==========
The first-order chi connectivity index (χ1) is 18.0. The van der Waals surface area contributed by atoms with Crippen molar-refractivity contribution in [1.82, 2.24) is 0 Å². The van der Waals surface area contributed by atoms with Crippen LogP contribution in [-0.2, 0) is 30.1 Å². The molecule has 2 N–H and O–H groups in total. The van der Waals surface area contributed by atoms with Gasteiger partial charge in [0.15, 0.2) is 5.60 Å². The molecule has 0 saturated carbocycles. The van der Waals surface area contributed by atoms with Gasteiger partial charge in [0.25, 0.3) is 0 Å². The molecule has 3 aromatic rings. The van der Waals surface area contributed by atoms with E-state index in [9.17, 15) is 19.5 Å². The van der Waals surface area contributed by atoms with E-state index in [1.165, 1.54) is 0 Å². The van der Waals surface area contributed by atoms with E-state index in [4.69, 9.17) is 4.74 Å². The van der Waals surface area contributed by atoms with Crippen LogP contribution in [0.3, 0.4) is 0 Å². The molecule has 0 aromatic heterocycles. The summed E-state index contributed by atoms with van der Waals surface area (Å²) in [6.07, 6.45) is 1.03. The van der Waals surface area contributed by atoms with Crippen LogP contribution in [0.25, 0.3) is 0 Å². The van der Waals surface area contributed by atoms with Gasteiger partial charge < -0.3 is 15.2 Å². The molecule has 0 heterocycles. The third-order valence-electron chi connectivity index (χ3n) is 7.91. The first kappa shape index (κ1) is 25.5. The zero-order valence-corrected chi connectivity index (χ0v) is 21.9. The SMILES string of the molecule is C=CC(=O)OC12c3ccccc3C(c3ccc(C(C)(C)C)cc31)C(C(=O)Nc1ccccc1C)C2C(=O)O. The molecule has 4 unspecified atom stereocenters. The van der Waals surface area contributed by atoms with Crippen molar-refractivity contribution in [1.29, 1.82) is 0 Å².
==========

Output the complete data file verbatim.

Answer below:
The first-order chi connectivity index (χ1) is 18.0. The van der Waals surface area contributed by atoms with Crippen molar-refractivity contribution in [1.82, 2.24) is 0 Å². The van der Waals surface area contributed by atoms with Crippen LogP contribution in [-0.2, 0) is 30.1 Å². The molecule has 2 N–H and O–H groups in total. The van der Waals surface area contributed by atoms with Gasteiger partial charge in [0.15, 0.2) is 5.60 Å². The molecule has 0 saturated carbocycles. The van der Waals surface area contributed by atoms with Gasteiger partial charge in [0.25, 0.3) is 0 Å². The molecule has 3 aromatic rings. The van der Waals surface area contributed by atoms with E-state index in [9.17, 15) is 19.5 Å². The van der Waals surface area contributed by atoms with E-state index in [1.165, 1.54) is 0 Å². The van der Waals surface area contributed by atoms with E-state index in [4.69, 9.17) is 4.74 Å². The van der Waals surface area contributed by atoms with Crippen LogP contribution in [0.3, 0.4) is 0 Å². The molecule has 0 aromatic heterocycles. The summed E-state index contributed by atoms with van der Waals surface area (Å²) in [6.07, 6.45) is 1.03. The van der Waals surface area contributed by atoms with Crippen LogP contribution in [0.25, 0.3) is 0 Å². The van der Waals surface area contributed by atoms with Gasteiger partial charge < -0.3 is 15.2 Å². The molecule has 0 heterocycles. The third-order valence-electron chi connectivity index (χ3n) is 7.91. The first kappa shape index (κ1) is 25.5. The zero-order valence-corrected chi connectivity index (χ0v) is 21.9. The SMILES string of the molecule is C=CC(=O)OC12c3ccccc3C(c3ccc(C(C)(C)C)cc31)C(C(=O)Nc1ccccc1C)C2C(=O)O. The molecule has 4 unspecified atom stereocenters. The van der Waals surface area contributed by atoms with Crippen molar-refractivity contribution in [1.29, 1.82) is 0 Å².